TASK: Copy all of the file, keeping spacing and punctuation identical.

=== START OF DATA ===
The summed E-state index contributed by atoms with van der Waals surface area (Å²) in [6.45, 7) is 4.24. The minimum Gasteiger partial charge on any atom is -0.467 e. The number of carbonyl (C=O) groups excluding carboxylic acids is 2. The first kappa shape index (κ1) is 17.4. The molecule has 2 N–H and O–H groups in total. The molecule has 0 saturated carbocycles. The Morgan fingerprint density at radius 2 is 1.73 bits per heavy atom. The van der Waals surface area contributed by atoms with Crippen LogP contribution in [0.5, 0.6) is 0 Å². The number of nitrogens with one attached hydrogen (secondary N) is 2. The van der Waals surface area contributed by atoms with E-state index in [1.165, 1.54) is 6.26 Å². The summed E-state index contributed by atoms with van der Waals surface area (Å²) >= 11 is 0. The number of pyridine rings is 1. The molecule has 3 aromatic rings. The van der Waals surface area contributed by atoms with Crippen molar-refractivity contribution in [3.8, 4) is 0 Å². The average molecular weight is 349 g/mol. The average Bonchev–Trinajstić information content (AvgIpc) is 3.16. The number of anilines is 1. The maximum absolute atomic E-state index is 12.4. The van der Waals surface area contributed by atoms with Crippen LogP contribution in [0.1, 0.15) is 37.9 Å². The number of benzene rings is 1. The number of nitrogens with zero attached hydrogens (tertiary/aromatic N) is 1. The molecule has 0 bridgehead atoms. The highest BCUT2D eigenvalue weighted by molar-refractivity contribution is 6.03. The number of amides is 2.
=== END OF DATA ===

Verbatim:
The summed E-state index contributed by atoms with van der Waals surface area (Å²) in [6.45, 7) is 4.24. The minimum Gasteiger partial charge on any atom is -0.467 e. The number of carbonyl (C=O) groups excluding carboxylic acids is 2. The first kappa shape index (κ1) is 17.4. The molecule has 2 N–H and O–H groups in total. The molecule has 0 saturated carbocycles. The Morgan fingerprint density at radius 2 is 1.73 bits per heavy atom. The van der Waals surface area contributed by atoms with Crippen LogP contribution in [0.5, 0.6) is 0 Å². The number of nitrogens with one attached hydrogen (secondary N) is 2. The van der Waals surface area contributed by atoms with E-state index in [1.165, 1.54) is 6.26 Å². The summed E-state index contributed by atoms with van der Waals surface area (Å²) >= 11 is 0. The number of pyridine rings is 1. The molecule has 3 aromatic rings. The van der Waals surface area contributed by atoms with Crippen molar-refractivity contribution in [3.8, 4) is 0 Å². The average molecular weight is 349 g/mol. The average Bonchev–Trinajstić information content (AvgIpc) is 3.16. The number of anilines is 1. The maximum absolute atomic E-state index is 12.4. The van der Waals surface area contributed by atoms with Crippen LogP contribution in [0.1, 0.15) is 37.9 Å². The number of benzene rings is 1. The number of nitrogens with zero attached hydrogens (tertiary/aromatic N) is 1. The molecule has 0 bridgehead atoms. The highest BCUT2D eigenvalue weighted by molar-refractivity contribution is 6.03. The number of amides is 2.